If ins may be more expensive if the spouse did not get it through the employer group. The group may have a lower rate because it is a group.

Actionbsns (talk|edits) said:

19 March 2007
Then can I deduct my disability income coverage on the 1040, too? LTC is more like DI coverage in its purpose than health insurance

Kevinh5 (talk|edits) said:

19 March 2007
don't ever deduct disability insurance premiums unless you want the benefits to be taxable

Riley2 (talk|edits) said:

19 March 2007
Jake, you are consdidered to be eligible for participation in a subsidized LTC plan, which does not affect your ablity to claim an SE health insurance plan deduction for a plan that does not cover LTC costs. See Sec. 162(l)(2)(B)(i).

No tax deduction is available for disability insurance premiums under either Sec. 162(l) or Sec. 213. However, disability insurance premiums may be deducted as a non-taxable employee fringe benefit if the benefit is provided to employees who are not S corporation 2% shareholders. If the employee does not include the premium cost in income, the disability benefit itself will be taxable.

Actionbsns (talk|edits) said:

20 March 2007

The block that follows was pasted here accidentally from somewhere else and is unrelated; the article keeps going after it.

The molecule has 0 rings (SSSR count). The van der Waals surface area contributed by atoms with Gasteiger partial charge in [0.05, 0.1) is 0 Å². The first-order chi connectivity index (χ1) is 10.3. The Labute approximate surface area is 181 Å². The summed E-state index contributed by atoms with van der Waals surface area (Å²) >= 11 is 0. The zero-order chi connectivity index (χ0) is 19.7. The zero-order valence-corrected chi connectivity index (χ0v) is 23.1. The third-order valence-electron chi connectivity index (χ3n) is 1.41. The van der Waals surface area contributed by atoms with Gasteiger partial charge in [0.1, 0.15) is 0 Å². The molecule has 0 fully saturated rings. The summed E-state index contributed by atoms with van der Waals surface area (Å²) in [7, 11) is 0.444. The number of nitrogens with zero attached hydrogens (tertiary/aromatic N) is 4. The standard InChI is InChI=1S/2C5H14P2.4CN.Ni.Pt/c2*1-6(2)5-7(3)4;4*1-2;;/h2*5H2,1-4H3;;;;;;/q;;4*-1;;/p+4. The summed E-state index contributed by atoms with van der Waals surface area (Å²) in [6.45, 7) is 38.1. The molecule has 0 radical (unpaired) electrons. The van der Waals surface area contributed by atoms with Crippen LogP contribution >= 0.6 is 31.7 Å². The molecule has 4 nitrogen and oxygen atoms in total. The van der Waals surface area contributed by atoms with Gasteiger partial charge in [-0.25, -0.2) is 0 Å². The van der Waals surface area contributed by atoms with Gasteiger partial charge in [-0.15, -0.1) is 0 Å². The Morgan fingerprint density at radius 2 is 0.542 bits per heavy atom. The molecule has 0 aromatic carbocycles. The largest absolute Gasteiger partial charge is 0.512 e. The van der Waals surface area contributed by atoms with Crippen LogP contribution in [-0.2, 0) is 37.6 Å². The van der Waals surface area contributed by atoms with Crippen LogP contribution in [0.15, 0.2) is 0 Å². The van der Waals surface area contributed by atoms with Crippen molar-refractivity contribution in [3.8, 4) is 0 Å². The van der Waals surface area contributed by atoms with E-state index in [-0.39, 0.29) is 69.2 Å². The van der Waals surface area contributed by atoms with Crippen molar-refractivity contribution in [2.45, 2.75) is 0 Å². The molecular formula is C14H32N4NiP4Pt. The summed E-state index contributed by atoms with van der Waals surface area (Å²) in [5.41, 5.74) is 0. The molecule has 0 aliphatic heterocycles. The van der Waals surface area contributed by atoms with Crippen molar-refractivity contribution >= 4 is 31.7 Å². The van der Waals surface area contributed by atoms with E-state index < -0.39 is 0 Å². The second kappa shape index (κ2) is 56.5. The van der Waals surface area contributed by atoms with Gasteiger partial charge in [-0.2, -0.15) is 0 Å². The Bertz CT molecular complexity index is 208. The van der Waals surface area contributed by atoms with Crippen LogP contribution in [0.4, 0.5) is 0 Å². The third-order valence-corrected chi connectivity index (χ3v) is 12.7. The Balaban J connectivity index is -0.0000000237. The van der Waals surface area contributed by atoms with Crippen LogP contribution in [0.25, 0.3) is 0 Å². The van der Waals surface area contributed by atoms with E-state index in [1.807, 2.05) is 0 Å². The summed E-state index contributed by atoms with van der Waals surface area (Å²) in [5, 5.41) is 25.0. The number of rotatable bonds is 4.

I am aware of not being able to deduct disability income coverage on the tax return. On the Schedule A there is a line for LTC coverage. When I read about the benefits provided by these contracts, they are more of a disability income coverage than health insurance, they don't provide for medical benefits of any kind like a health insurance contract and the benefits flow to the insured in the same manner as DI benefits. In addition, when insurance agents tout them, they are suggesting using the LTC and saving the DI benefits for other uses. I wouldn't think LTC would fly on the front of the 1040. Riley and Kevin, do you really think they will?

Kevinh5 (talk|edits) said:

20 March 2007
LTC DOES qualify as SEHI, but only the amount that would have been deductible based on the age of the taxpayer. Check it out it's in Code Sec. 162

Actionbsns (talk|edits) said:

20 March 2007